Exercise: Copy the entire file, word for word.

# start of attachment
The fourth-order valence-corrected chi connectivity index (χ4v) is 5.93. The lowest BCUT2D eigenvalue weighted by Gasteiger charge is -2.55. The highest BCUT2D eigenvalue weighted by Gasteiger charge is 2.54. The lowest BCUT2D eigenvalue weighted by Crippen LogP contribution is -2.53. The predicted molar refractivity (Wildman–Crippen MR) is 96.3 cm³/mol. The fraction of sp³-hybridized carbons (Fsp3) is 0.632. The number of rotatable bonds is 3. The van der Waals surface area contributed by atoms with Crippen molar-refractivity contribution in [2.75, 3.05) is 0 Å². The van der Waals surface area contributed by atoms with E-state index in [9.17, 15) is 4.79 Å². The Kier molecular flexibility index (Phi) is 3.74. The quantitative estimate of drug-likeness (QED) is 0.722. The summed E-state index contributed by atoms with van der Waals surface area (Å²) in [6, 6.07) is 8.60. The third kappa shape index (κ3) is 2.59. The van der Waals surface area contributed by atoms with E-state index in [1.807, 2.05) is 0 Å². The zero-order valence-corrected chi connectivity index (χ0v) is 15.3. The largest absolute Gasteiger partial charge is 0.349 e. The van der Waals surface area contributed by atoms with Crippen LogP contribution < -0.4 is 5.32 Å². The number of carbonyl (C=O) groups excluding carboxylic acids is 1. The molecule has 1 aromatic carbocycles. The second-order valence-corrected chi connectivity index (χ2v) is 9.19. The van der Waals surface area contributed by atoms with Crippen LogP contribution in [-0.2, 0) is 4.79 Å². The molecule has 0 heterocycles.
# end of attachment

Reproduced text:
The fourth-order valence-corrected chi connectivity index (χ4v) is 5.93. The lowest BCUT2D eigenvalue weighted by Gasteiger charge is -2.55. The highest BCUT2D eigenvalue weighted by Gasteiger charge is 2.54. The lowest BCUT2D eigenvalue weighted by Crippen LogP contribution is -2.53. The predicted molar refractivity (Wildman–Crippen MR) is 96.3 cm³/mol. The fraction of sp³-hybridized carbons (Fsp3) is 0.632. The number of rotatable bonds is 3. The van der Waals surface area contributed by atoms with Crippen molar-refractivity contribution in [2.75, 3.05) is 0 Å². The van der Waals surface area contributed by atoms with E-state index in [9.17, 15) is 4.79 Å². The Kier molecular flexibility index (Phi) is 3.74. The quantitative estimate of drug-likeness (QED) is 0.722. The summed E-state index contributed by atoms with van der Waals surface area (Å²) in [6, 6.07) is 8.60. The third kappa shape index (κ3) is 2.59. The van der Waals surface area contributed by atoms with E-state index in [1.807, 2.05) is 0 Å². The zero-order valence-corrected chi connectivity index (χ0v) is 15.3. The largest absolute Gasteiger partial charge is 0.349 e. The van der Waals surface area contributed by atoms with Crippen LogP contribution < -0.4 is 5.32 Å². The number of carbonyl (C=O) groups excluding carboxylic acids is 1. The molecule has 1 aromatic carbocycles. The second-order valence-corrected chi connectivity index (χ2v) is 9.19. The van der Waals surface area contributed by atoms with Crippen LogP contribution in [-0.2, 0) is 4.79 Å². The molecule has 0 heterocycles.